Studies indicate insomnia is a risk factor for the development of anxiety disorders and substance abuse as well.42 In one longitudinal study in adolescents, insomnia symptoms were associated with the use of alcohol, cannabis, illegal drugs, and suicidal ideation and attempts.43 Insomnia is also linked to certain personality traits, such as social introversion and the repression of feelings.44
One randomized controlled study found people who were sleep deprived showed more emotional reactivity to unpleasant images than those who were not sleep deprived, which suggests that sleep plays a role in emotional reactivity.45 In another controlled study of 14 people with chronic, primary insomnia, participants underwent an MRI scan during an emotional regulation task in which they were shown either negative or neutral imagery. They were asked to either view the images or use cognitive reappraisal techniques (in which you work to interpret the image as less negative in order to feel better about what you view) to decrease their emotional responses. Insomniacs showed higher levels of activity in the emotional processing area of the brain, suggesting they had neural circuity dysfunctions that impacted their ability to regulate emotions.46
Psychophysiological insomnia is a common type of chronic insomnia that can be very difficult to treat. It appears to be linked to hyper cortical arousal when going to bed. Psychophysiological insomnia is associated with excessive worrying at bedtime, specifically focused on not being able to sleep.47 Afflicted individuals have a hard time relaxing when they go to sleep, resulting in racing thoughts. They often focus on their difficulty falling asleep, which results in more anxiety that further disturbs sleep.
Over time, poor sleep and worries about sleeping can become associated with going to bed, resulting in a pattern of chronically poor sleep that affects daytime activities. Some believe that in addition to heightened arousal, individuals with psychophysiological insomnia may have some dysfunctional neurological inhibitory mechanisms that would normally help the mind "disengage" from daytime thought patterns.48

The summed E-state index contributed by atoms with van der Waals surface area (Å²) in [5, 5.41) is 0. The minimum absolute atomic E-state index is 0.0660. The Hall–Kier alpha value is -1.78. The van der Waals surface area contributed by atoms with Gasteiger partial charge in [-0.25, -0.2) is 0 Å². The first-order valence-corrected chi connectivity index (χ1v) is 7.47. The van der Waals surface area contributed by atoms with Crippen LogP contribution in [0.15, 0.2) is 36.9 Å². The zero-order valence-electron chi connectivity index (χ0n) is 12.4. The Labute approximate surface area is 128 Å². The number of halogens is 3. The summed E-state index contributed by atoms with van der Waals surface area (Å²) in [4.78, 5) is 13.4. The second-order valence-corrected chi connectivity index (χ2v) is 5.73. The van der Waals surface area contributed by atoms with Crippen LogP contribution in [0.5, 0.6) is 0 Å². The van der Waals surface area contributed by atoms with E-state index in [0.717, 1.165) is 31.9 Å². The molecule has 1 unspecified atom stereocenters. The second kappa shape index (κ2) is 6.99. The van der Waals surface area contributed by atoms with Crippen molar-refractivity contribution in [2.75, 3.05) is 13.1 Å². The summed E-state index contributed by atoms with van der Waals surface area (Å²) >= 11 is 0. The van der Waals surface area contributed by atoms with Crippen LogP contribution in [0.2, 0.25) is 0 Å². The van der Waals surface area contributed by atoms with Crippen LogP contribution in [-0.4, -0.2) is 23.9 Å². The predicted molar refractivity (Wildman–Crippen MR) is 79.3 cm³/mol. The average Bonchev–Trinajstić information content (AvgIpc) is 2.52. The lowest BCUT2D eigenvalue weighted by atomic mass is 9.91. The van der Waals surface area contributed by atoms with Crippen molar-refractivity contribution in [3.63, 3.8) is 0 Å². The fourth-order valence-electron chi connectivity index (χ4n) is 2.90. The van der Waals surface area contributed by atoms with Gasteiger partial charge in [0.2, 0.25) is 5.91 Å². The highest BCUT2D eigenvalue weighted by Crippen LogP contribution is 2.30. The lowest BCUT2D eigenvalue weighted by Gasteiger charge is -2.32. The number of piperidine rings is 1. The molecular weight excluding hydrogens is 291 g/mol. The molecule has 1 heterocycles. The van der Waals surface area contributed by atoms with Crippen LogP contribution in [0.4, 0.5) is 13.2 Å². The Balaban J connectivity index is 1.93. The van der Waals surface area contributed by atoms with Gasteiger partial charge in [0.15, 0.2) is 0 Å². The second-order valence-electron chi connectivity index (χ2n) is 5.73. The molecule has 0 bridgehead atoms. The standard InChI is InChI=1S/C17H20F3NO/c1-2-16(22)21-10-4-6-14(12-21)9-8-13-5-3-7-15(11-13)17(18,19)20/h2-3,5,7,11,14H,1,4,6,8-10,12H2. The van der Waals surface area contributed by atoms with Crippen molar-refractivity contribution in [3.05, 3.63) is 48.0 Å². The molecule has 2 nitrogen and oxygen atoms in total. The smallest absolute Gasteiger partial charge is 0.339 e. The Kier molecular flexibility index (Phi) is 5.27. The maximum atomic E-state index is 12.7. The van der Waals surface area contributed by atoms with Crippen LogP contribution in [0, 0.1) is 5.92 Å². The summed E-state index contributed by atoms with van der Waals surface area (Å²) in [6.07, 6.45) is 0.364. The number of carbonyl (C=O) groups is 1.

Treatment of psychophysiological insomnia includes good sleep hygiene practices, no daytime napping, limiting caffeine intake, cognitive behavioral therapy, and approaches that acknowledge worries (such as journaling or making a worry list). A recent longitudinal case series study with 60 subjects found that psychiatric comorbidities were strongly linked to negative treatment outcomes for people with psychophysiological insomnia, and people with strong social support and cognitive coping skills were most successful in treatment.49
Certain medical conditions can disrupt sleep, increasing the risk of insomnia. These include chronic pain conditions, asthma, heart failure, stroke, gastrointestinal issues, and an overactive thyroid.50
Most adults aged 65 and over require approximately seven to nine hours of sleep per night. However, people in this age group often struggle with insomnia.51 A poll by the National Sleep Foundation found that one in five adults aged 55‒84 years experienced difficulty falling asleep, and a quarter of this population reported waking early a few days per week in the past year. Sleep efficiency is known to decrease after age 60.52